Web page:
As he entered the penalty box to massive boos from the crowd, Lucic made an obscene gesture with his glove near his pants (there’s really no way to word it) before doing what looked like a mock Stanley Cup raise. After P.A. Parenteau sealed the game with an empty netter for Montreal, Lucic was given a game misconduct for yelling at an official as he exited the penalty box.
Lucic had reason to be angry with the situation as he was penalized. The Bruins were down a goal in the final minutes and Emelin was crazy to turn in the boards the way that he did when Lucic was coming in to hit him, but the gestures should earn him supplemental discipline. Such gestures, including a similar one from James Wisniewski in 2010, have been suspendable in the past.
Lucic was not available to the media after the game. The Bruins would not specify whether Lucic had declined to talk or whether it was the team’s decision.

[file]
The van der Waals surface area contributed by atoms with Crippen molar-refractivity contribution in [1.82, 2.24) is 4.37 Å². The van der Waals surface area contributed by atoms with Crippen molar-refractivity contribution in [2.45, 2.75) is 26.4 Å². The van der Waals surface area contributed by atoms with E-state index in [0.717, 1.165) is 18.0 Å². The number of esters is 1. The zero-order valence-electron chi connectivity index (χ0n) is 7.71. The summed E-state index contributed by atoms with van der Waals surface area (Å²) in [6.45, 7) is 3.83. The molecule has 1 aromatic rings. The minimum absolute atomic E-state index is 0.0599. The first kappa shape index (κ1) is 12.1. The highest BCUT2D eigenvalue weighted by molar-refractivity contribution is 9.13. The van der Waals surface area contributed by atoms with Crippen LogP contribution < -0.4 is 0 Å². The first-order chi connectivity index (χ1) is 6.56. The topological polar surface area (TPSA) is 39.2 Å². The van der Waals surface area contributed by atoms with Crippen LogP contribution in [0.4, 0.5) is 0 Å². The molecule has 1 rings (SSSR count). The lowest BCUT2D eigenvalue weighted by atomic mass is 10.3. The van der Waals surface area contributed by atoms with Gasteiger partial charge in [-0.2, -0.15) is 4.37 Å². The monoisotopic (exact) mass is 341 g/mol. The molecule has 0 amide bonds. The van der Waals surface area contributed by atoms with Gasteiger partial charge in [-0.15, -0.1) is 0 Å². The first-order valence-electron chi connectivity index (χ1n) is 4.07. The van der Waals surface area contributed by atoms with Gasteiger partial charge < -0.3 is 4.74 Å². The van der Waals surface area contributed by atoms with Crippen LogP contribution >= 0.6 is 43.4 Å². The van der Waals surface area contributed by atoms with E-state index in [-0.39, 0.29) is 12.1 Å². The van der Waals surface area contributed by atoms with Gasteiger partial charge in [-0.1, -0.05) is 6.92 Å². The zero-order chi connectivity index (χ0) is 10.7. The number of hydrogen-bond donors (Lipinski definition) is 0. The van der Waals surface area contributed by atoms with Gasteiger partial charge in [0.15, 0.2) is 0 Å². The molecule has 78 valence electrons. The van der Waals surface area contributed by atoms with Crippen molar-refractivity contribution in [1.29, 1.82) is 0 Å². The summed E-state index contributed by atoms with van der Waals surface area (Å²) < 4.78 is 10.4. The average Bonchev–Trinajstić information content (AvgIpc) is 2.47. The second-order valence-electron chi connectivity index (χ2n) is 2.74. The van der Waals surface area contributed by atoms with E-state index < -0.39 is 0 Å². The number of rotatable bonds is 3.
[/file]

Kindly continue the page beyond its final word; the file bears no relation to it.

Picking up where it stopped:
|10.16.14 at 10:32 pm ET|
David Krejci‘s blast from the point during a first-period power play grazed Zdeno Chara in front and sailed past Carey Price to give the Bruins a 1-0 lead on Chara’s first goal of the season. After Dennis Seidenberg was penalized for holding David Desharnais’ stick, Max Pacioretty scored a power play goal to tie the game.
Brendan Gallagher scored 7:43 into the second to give Montreal its first lead of the night, but the Bruins’ third line gave the B’s the lead again with goals from Carl Soderberg and Loui Eriksson, the latter of which came off a Torey Krug pass that hit the wing in front and ricocheted in.
Jiri Sekac scored his first career goal, getting to the front of the net and burying a puck past a falling Rask as Dennis Seidenberg and Rene Bourque battled. The goal came amidst some shoddy coverage from Boston’s fourth line, which had Gregory Campbell for the first time this season.